Monday, August 25, 2008

How "Generic" Are You? — Or, To What Degree Do You Epitomize All Humanity?

An interesting article reposted at the Psychology Today blogs.

How "Generic" Are You?—Or, To What Degree Do You Epitomize All Humanity?

Multiple PerspectivesWe constantly get the message that everybody is different, and that we're all unique. Yet almost all of us are guilty of attributing thoughts and feelings to others based solely on how we'd react ourselves in their particular situation. This fallacy--as unrecognized as it is prevalent--apparently derives from the common assumption that our individual biology and biography are somehow universal.

Unconsciously, we seem to infer that despite all our differences we still represent, or exemplify, all of humanity; and that we can appreciate another's actions simply by reflecting on our own. Our basic priorities, standards, motives, and biases must, we assume, be the same as others. Minimizing, or ignoring, the enormous number of variables that can influence a person's behavior, we entertain the belief that we can adequately understand such behavior simply by likening it to our own. Or--to put it somewhat differently--we project our personal reality onto others as though, finally, everyone can be understood in terms of their essential similarity to us.

No doubt there are many affinities among us that more or less dictate how--in most instances, at least--we'll respond. For example, almost all of us can be expected to experience gratification or pleasure when we're complimented--and, on the contrary, to feel disappointed, angry or hurt when we're criticized. But even here we need to consider that many people who have poor self-esteem experience embarrassment, awkwardness, or even freshly awakened shame, when they receive acknowledgment or recognition. For deep down they regard themselves as not good enough; or even as frauds--not deserving any praise whatsoever. Additionally--as regards reacting to criticism--people who are unusually confident or self-accepting are able to handle negative evaluation with far less distress than most of us. Capable of self-validating, and experiencing themselves as fundamentally competent even when they've made a mistake, their "feathers" simply don't get ruffled as a result of unfavorable judgment.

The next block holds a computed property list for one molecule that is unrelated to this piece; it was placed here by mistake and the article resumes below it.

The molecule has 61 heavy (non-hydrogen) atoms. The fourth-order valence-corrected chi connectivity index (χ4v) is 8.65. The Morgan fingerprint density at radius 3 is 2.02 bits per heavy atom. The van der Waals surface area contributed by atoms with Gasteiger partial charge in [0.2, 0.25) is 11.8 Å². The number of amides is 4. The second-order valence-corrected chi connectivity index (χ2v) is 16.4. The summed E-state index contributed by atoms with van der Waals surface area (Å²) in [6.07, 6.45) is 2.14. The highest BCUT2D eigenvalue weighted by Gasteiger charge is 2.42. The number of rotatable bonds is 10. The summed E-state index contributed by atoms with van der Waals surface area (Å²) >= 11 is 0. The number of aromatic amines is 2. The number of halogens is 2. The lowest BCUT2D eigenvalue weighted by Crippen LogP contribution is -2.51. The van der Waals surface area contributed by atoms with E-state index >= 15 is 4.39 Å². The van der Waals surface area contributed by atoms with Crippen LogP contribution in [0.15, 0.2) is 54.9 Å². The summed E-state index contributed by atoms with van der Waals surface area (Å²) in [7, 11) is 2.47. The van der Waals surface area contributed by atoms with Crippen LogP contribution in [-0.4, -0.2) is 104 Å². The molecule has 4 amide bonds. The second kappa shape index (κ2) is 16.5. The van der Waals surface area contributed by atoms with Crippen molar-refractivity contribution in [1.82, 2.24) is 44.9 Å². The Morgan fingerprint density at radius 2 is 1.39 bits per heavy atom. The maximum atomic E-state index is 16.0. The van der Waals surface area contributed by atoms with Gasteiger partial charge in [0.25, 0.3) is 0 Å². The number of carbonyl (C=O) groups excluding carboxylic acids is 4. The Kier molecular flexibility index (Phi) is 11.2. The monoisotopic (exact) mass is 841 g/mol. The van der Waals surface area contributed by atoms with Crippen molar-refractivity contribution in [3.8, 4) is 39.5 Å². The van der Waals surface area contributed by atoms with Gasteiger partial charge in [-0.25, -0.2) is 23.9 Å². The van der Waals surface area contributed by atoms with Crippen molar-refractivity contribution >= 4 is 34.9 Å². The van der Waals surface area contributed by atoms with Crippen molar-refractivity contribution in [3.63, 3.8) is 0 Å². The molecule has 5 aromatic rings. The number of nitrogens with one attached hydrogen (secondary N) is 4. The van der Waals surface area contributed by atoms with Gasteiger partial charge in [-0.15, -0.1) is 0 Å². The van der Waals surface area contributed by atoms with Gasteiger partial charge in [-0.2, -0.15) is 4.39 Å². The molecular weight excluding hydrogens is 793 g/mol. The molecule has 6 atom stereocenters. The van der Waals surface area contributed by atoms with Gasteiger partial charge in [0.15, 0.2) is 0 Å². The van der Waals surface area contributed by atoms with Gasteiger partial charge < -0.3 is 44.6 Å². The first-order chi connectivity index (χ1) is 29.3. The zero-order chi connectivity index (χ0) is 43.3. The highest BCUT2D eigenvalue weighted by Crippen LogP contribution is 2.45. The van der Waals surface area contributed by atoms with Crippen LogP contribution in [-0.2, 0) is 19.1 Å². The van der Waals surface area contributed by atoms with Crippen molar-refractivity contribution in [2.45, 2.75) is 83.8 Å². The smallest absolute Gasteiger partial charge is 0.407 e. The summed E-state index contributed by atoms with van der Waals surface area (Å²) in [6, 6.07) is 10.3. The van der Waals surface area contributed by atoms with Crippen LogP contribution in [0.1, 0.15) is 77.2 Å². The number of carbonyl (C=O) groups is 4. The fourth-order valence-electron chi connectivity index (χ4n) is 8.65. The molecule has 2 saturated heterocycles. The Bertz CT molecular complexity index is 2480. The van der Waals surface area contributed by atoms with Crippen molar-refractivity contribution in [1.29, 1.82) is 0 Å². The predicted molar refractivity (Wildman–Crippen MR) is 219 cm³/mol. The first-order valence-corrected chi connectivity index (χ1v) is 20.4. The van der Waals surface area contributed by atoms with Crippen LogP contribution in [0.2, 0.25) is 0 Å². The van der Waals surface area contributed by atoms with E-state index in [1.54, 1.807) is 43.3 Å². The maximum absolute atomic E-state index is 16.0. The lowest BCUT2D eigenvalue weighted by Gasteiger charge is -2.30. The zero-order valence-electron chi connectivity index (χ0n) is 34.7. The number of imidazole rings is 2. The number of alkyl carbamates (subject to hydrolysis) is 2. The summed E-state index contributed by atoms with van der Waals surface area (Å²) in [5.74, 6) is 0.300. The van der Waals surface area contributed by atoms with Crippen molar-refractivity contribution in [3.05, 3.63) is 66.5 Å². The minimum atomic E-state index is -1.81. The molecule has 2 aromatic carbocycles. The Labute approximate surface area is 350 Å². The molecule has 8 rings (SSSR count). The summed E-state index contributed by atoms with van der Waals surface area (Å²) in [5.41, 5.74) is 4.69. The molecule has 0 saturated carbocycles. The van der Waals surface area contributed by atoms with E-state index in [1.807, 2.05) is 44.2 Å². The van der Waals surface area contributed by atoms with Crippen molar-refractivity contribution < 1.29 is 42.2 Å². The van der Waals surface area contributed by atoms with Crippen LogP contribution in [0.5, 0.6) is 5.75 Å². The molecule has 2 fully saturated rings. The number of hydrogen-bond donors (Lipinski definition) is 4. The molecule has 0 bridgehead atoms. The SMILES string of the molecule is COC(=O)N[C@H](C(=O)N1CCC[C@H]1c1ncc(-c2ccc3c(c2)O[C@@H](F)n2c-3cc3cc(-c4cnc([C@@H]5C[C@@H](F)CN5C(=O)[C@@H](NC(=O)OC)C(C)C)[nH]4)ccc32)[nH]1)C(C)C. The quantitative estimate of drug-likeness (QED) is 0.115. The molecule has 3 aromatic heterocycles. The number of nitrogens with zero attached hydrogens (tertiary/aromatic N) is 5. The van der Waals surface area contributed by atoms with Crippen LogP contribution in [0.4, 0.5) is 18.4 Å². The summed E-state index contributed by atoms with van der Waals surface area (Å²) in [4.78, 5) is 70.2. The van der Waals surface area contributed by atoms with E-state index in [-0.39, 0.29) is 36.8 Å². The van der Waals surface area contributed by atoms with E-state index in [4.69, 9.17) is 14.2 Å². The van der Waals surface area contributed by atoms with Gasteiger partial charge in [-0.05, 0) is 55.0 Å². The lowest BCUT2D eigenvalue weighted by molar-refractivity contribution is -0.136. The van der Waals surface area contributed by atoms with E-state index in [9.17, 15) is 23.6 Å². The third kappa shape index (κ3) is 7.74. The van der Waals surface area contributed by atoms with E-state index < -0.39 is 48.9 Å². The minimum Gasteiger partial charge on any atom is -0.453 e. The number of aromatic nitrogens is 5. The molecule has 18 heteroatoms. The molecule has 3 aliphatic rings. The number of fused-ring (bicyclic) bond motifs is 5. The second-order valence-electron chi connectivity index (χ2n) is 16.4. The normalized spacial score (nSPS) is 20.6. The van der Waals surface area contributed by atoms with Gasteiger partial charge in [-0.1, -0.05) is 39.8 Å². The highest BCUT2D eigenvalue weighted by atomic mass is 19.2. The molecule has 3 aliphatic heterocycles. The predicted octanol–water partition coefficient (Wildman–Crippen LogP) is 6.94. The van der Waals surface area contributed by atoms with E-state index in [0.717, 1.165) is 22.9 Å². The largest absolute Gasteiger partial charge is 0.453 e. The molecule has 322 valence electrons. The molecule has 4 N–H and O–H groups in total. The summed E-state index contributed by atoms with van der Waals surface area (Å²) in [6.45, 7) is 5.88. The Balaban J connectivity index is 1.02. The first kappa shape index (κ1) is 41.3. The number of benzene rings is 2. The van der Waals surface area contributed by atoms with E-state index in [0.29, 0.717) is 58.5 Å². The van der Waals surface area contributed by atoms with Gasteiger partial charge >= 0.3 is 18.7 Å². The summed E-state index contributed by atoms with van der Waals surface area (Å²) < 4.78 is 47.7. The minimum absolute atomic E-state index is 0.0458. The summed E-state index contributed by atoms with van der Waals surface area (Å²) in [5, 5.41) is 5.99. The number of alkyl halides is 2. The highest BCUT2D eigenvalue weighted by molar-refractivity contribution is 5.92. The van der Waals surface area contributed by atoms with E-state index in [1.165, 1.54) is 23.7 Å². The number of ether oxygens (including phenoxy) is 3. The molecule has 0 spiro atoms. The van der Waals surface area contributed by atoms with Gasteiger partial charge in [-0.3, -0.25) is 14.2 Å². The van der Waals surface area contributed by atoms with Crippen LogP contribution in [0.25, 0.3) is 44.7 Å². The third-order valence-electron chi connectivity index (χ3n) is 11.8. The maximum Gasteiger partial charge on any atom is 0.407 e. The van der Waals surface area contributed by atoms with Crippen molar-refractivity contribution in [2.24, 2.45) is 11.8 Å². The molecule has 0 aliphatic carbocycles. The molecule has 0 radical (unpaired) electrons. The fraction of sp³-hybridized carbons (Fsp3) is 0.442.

Generally speaking, it's much more difficult to characterize faithfully someone else's thoughts and emotions than most of us might suppose. As a species, we're sufficiently complicated and diverse that even if a particular individual is a lot like us we can still err in assessing that person's feelings or behavioral motivations. And, of course, it's far trickier to correctly interpret the thoughts, feelings, needs or desires of others whose nature--or nurture--differs markedly from our own.

Read the whole article.

Here is an excellent quote from later in the article:

This post can offer no easy solutions to the human dilemma of accurately understanding another who might operate on an entirely different set of assumptions, beliefs, rules, and values. Empathy--the mostly learned ability to identify with the feelings and perceptions of another--is an emotional-intellectual capacity that most children can demonstrate only in its most embryonic form. If our own empathy is to become more "educated," if we are to broaden and refine it over time, we need to learn more about others. We need to appreciate how their early environment, and particular temperament and sensibility, determine their particular orientation toward reality.

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